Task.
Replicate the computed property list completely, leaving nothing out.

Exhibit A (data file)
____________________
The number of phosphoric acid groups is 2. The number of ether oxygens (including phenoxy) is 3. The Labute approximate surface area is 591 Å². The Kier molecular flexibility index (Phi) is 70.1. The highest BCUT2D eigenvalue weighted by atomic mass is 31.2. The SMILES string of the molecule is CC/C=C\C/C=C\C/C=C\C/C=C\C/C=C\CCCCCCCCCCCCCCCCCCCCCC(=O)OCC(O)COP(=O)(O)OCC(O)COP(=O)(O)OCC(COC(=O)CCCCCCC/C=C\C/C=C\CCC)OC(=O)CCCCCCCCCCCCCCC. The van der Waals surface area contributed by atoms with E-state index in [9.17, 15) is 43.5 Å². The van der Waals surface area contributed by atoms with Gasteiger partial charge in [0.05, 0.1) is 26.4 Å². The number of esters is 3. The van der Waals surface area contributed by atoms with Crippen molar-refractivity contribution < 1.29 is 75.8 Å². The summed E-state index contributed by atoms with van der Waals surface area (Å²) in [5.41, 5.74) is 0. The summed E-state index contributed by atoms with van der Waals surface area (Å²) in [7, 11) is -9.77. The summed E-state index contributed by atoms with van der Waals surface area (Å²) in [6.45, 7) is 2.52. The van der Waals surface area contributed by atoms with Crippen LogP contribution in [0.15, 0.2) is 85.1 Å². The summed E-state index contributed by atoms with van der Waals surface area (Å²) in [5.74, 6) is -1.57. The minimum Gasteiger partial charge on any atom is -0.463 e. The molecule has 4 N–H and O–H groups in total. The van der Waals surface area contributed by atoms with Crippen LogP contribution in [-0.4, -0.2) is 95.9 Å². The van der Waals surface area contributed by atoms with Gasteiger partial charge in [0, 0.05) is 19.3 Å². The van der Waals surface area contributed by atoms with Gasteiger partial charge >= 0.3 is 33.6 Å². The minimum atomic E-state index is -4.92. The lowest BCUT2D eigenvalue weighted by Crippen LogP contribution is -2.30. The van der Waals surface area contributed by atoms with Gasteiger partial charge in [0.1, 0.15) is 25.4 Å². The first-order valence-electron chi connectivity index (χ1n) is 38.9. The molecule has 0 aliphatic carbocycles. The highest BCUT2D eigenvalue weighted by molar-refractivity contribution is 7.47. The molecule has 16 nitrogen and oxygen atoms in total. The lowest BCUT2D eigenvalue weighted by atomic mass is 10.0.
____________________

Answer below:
The number of phosphoric acid groups is 2. The number of ether oxygens (including phenoxy) is 3. The Labute approximate surface area is 591 Å². The Kier molecular flexibility index (Phi) is 70.1. The highest BCUT2D eigenvalue weighted by atomic mass is 31.2. The SMILES string of the molecule is CC/C=C\C/C=C\C/C=C\C/C=C\C/C=C\CCCCCCCCCCCCCCCCCCCCCC(=O)OCC(O)COP(=O)(O)OCC(O)COP(=O)(O)OCC(COC(=O)CCCCCCC/C=C\C/C=C\CCC)OC(=O)CCCCCCCCCCCCCCC. The van der Waals surface area contributed by atoms with E-state index in [9.17, 15) is 43.5 Å². The van der Waals surface area contributed by atoms with Gasteiger partial charge in [0.05, 0.1) is 26.4 Å². The number of esters is 3. The van der Waals surface area contributed by atoms with Crippen molar-refractivity contribution < 1.29 is 75.8 Å². The summed E-state index contributed by atoms with van der Waals surface area (Å²) in [5.41, 5.74) is 0. The summed E-state index contributed by atoms with van der Waals surface area (Å²) in [7, 11) is -9.77. The summed E-state index contributed by atoms with van der Waals surface area (Å²) in [6.45, 7) is 2.52. The van der Waals surface area contributed by atoms with Crippen LogP contribution in [0.15, 0.2) is 85.1 Å². The summed E-state index contributed by atoms with van der Waals surface area (Å²) in [5.74, 6) is -1.57. The minimum Gasteiger partial charge on any atom is -0.463 e. The molecule has 4 N–H and O–H groups in total. The van der Waals surface area contributed by atoms with Crippen LogP contribution in [-0.4, -0.2) is 95.9 Å². The van der Waals surface area contributed by atoms with Gasteiger partial charge in [0, 0.05) is 19.3 Å². The van der Waals surface area contributed by atoms with Gasteiger partial charge >= 0.3 is 33.6 Å². The minimum atomic E-state index is -4.92. The lowest BCUT2D eigenvalue weighted by Crippen LogP contribution is -2.30. The van der Waals surface area contributed by atoms with Gasteiger partial charge in [0.1, 0.15) is 25.4 Å². The first-order valence-electron chi connectivity index (χ1n) is 38.9. The molecule has 0 aliphatic carbocycles. The highest BCUT2D eigenvalue weighted by molar-refractivity contribution is 7.47. The molecule has 16 nitrogen and oxygen atoms in total. The lowest BCUT2D eigenvalue weighted by atomic mass is 10.0.